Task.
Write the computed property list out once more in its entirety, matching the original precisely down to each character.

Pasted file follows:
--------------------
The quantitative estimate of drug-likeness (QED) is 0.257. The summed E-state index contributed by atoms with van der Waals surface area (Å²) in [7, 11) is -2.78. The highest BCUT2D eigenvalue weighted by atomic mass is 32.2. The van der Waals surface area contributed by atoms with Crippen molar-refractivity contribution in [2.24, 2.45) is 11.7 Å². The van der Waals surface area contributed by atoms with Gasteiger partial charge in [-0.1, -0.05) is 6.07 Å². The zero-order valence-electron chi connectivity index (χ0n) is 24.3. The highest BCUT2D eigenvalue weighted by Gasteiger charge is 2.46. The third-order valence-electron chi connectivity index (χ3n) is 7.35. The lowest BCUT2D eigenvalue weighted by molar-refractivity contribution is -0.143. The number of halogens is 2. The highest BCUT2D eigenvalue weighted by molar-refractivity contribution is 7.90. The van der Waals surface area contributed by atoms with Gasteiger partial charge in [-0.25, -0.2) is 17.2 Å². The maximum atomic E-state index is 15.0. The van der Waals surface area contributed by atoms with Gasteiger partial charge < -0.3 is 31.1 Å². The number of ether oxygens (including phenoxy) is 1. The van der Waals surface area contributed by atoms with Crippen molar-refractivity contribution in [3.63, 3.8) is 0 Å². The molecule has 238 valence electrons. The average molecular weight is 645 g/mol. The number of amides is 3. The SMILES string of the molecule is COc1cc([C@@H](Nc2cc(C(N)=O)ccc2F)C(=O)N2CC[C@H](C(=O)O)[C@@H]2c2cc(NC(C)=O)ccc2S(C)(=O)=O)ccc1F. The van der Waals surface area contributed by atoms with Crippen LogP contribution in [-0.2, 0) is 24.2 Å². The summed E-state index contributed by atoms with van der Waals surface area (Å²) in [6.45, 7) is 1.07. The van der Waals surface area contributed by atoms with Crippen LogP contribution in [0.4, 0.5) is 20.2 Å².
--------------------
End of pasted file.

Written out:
The quantitative estimate of drug-likeness (QED) is 0.257. The summed E-state index contributed by atoms with van der Waals surface area (Å²) in [7, 11) is -2.78. The highest BCUT2D eigenvalue weighted by atomic mass is 32.2. The van der Waals surface area contributed by atoms with Crippen molar-refractivity contribution in [2.24, 2.45) is 11.7 Å². The van der Waals surface area contributed by atoms with Gasteiger partial charge in [-0.1, -0.05) is 6.07 Å². The zero-order valence-electron chi connectivity index (χ0n) is 24.3. The highest BCUT2D eigenvalue weighted by Gasteiger charge is 2.46. The third-order valence-electron chi connectivity index (χ3n) is 7.35. The lowest BCUT2D eigenvalue weighted by molar-refractivity contribution is -0.143. The number of halogens is 2. The highest BCUT2D eigenvalue weighted by molar-refractivity contribution is 7.90. The van der Waals surface area contributed by atoms with Gasteiger partial charge in [-0.25, -0.2) is 17.2 Å². The maximum atomic E-state index is 15.0. The van der Waals surface area contributed by atoms with Gasteiger partial charge < -0.3 is 31.1 Å². The number of ether oxygens (including phenoxy) is 1. The van der Waals surface area contributed by atoms with Crippen molar-refractivity contribution in [3.63, 3.8) is 0 Å². The molecule has 238 valence electrons. The average molecular weight is 645 g/mol. The number of amides is 3. The SMILES string of the molecule is COc1cc([C@@H](Nc2cc(C(N)=O)ccc2F)C(=O)N2CC[C@H](C(=O)O)[C@@H]2c2cc(NC(C)=O)ccc2S(C)(=O)=O)ccc1F. The van der Waals surface area contributed by atoms with Crippen LogP contribution in [-0.2, 0) is 24.2 Å². The summed E-state index contributed by atoms with van der Waals surface area (Å²) in [6.45, 7) is 1.07. The van der Waals surface area contributed by atoms with Crippen LogP contribution in [0.4, 0.5) is 20.2 Å².